Mother of four (hungry) boys, Hanna Geller Goldsmith shares her healthy twist on Maida Heatter’s classic Texas Cowboy Bars.

Snacks. They seem to punctuate every activity in our day. The constant desire to eat, regardless of time lapsed since last consuming a mouthful, is a strong inherited gene. In fact, there are members of my family whose hunger is determined by their watch, not their belly.

So, as you can imagine, no activity, outing or play date may be embarked upon without a clearly defined plan as to what will be on hand should anyone be struck down with sudden insatiable hunger. It is the first topic of conversation at the school gates, or on entering and leaving the house. It is like a Pavlovian reaction. Before or after doing anything at all, we must eat.

These bars are a firm family favourite during cranberry season, and are perfect for satisfying hunger pangs at any time of day. They are wonderfully tangy and just sweet enough to keep small people happy without an after school sugar overload. The crispy base is simple and quick to make without the faff of pastry and while cranberries are in abundance I make them at least once a week. As a snack for my boys, they hit the sweet spot, but appease my conscience.

Cranberry Cowboy Bars with Spelt, Oats & Almond
(makes 16 bars)

These were inspired by Maida Heatter’s classic Texas Cowboy Bars and Martha Stewart’s Cranberry Bars.

The cranberry filling is my standard cranberry sauce that is constantly on hand at this time of year (in fact, these bars started life as an answer to a festive cranberry sauce surfeit). I usually double the sauce recipe below and use half for the bars and keep the rest in the fridge, where it will live happily for a few weeks and is delicious not only with turkey, but also with chicken, salmon or on a cheese sandwich.

This recipe uses plain and wholewheat spelt flour – an increasingly popular (and now readily available) grain, which many find more easily digestible and believe to pack a greater nutritional punch than regular wheat flour. It is, however, still a wheat varietal and is unsuitable for cealiacs or those who are gluten intolerant. I have also made these successfully with gluten-free flour and plain flour, so feel free to play around.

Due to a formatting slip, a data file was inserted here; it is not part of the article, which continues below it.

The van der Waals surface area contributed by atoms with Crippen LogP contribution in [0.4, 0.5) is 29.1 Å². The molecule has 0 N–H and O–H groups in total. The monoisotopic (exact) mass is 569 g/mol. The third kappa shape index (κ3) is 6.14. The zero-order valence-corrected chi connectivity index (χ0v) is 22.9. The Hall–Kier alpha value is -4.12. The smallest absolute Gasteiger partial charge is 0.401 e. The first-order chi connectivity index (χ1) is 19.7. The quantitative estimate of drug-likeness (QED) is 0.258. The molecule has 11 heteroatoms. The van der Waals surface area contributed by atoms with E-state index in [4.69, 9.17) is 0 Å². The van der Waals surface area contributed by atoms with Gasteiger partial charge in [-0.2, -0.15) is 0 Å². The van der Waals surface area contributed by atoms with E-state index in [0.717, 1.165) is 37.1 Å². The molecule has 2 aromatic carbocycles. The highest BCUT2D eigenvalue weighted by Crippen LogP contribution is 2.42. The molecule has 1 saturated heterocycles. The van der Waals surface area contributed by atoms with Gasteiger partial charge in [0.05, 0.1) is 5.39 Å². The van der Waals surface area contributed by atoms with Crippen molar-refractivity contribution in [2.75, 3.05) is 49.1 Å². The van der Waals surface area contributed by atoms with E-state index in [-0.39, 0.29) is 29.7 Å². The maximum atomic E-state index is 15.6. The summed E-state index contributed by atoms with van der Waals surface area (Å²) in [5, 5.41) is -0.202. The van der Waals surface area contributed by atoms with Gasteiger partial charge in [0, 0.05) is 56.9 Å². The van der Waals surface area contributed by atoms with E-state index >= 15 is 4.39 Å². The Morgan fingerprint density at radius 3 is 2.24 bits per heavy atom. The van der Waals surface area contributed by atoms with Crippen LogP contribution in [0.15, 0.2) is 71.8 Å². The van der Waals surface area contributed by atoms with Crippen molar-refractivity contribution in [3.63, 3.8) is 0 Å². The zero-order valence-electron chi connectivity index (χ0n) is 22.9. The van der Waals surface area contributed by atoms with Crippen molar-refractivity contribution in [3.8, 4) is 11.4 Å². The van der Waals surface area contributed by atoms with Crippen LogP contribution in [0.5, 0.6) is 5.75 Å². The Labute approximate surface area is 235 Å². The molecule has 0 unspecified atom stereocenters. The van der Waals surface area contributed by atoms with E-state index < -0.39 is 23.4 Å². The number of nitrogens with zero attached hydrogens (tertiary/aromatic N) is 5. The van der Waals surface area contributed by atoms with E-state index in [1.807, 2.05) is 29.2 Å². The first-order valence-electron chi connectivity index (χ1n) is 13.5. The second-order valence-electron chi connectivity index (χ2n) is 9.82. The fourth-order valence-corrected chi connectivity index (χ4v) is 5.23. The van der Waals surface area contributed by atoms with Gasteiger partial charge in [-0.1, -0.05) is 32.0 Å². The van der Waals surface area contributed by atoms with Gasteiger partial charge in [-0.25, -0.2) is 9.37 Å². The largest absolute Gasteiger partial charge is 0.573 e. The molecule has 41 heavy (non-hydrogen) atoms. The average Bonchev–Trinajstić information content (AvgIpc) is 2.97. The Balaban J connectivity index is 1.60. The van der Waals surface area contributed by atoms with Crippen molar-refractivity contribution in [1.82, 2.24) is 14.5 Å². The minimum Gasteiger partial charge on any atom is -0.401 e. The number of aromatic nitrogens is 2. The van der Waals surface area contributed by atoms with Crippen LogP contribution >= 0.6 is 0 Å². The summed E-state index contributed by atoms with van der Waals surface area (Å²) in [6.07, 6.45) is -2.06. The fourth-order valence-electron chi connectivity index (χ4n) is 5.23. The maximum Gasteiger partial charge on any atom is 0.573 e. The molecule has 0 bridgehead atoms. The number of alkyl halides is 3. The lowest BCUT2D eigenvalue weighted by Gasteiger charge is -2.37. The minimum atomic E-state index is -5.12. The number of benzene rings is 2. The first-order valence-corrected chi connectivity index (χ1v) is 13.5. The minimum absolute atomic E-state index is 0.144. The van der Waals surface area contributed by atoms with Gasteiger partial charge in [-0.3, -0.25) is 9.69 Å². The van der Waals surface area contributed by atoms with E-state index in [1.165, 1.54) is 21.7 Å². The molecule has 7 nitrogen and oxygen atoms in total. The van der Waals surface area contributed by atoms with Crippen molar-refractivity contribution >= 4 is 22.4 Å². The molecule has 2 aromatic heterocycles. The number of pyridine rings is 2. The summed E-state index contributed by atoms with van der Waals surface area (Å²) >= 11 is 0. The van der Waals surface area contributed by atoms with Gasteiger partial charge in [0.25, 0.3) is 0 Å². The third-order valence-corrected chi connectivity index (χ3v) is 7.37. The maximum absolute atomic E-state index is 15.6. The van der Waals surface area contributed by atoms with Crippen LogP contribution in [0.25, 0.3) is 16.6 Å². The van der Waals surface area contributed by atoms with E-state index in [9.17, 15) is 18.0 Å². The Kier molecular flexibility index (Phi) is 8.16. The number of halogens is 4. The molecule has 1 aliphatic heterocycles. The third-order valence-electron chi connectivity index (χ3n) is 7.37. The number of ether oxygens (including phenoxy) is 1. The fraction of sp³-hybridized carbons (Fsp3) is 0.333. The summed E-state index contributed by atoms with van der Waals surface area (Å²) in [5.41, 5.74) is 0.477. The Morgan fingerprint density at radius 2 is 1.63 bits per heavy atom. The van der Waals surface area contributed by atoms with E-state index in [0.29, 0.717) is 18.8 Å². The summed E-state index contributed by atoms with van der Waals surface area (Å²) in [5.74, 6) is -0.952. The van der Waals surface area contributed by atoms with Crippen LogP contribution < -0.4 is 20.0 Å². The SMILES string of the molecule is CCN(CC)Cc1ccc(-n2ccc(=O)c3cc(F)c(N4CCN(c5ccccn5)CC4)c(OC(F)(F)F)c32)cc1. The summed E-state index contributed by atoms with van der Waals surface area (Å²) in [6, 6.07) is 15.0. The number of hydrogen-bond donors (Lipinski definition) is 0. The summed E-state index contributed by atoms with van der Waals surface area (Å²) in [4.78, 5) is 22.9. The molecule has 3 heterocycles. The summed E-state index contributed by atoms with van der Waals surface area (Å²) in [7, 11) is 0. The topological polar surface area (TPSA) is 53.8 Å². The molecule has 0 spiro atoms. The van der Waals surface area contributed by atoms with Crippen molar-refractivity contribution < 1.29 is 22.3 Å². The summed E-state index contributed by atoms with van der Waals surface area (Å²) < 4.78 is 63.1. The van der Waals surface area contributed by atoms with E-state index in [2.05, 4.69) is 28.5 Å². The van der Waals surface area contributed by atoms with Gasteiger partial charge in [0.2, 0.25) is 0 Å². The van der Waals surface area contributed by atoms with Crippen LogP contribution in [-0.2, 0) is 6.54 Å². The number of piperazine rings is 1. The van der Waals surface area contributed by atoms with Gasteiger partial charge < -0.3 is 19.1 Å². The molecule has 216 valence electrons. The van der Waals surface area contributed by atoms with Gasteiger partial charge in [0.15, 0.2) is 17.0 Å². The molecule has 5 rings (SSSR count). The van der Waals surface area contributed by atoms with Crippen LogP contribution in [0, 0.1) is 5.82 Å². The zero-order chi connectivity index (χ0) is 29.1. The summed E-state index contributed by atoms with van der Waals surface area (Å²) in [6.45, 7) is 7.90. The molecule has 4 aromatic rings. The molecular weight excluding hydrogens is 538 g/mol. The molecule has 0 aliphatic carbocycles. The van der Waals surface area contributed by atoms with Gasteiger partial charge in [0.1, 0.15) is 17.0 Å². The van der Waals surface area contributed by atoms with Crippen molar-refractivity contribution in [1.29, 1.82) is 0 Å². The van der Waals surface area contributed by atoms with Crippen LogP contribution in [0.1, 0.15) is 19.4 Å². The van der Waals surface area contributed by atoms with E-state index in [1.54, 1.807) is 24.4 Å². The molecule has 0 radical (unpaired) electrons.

I use a 23cm square tin below but an equivalent size oblong tin or high-sided baking sheet is fine as you will be cutting this into squares.

Martha Stewart Maida Heatter


Cranberry Filling

250g (2 1/2 cups) fresh or frozen cranberries*
1 orange (zest and juice)
60g (1/3 cup) soft brown sugar
1 cinnamon stick
1-2 tbsp water

* if using frozen cranberries, do not thaw first

Crumb Base and Top

175g (1 3/4 cup) unsalted butter, melted
90g (3/4 cup) wholemeal spelt flour
90g (3/4 cup) plain spelt flour
125g (3/4 cup) soft brown sugar
150g (1 1/2 cups) jumbo porridge oats (not instant cook oats)
1 tsp ground cinnamon
pinch salt
50g (1/2 cup) sliced almonds


For the cranberry filling:

  1. Rinse cranberries and put in a saucepan with the remaining the ingredients.
  2. Simmer gently until the cranberries ‘pop’ and break up, around 5-10 minutes (if using frozen berries this may take longer).
  3. Stir well and remove from the heat.
  4. Allow to cool and then use for the bars below (or keep, covered, in the fridge for up to 10 days)

To make the bars:

  1. Preheat oven to 180 C (350 F) and line the base and sides of 24cm (9 1/2 inch) square tin with parchment paper or foil.
  2. Combine flours, sugar, cinnamon, salt, oats and half the sliced almonds in a bowl
  3. Add butter and mix together. It wills seem a bit like a crumble topping
  4. Tip 2/3 of the mixture into the prepared tin and press down to make the base
  5. Spread cranberry mixture evenly over the base and crumble the remaining mixture over the top to make the crumb
  6. Sprinkle over the rest of the almonds and pop into the oven
  7. Cook for 45 minutes until golden
  8. Allow to cool completely before cutting into bars
Hanna Geller Goldsmith is an interior designer and food writer.  She has four boys aged 10, 8 and 6 and a baby of eight weeks.  Her perfect winter Sunday is a house bustling with family, friends, tea and cakes.  Follow Hanna on Instagram/Twitter @buildingfeasts and read her blog.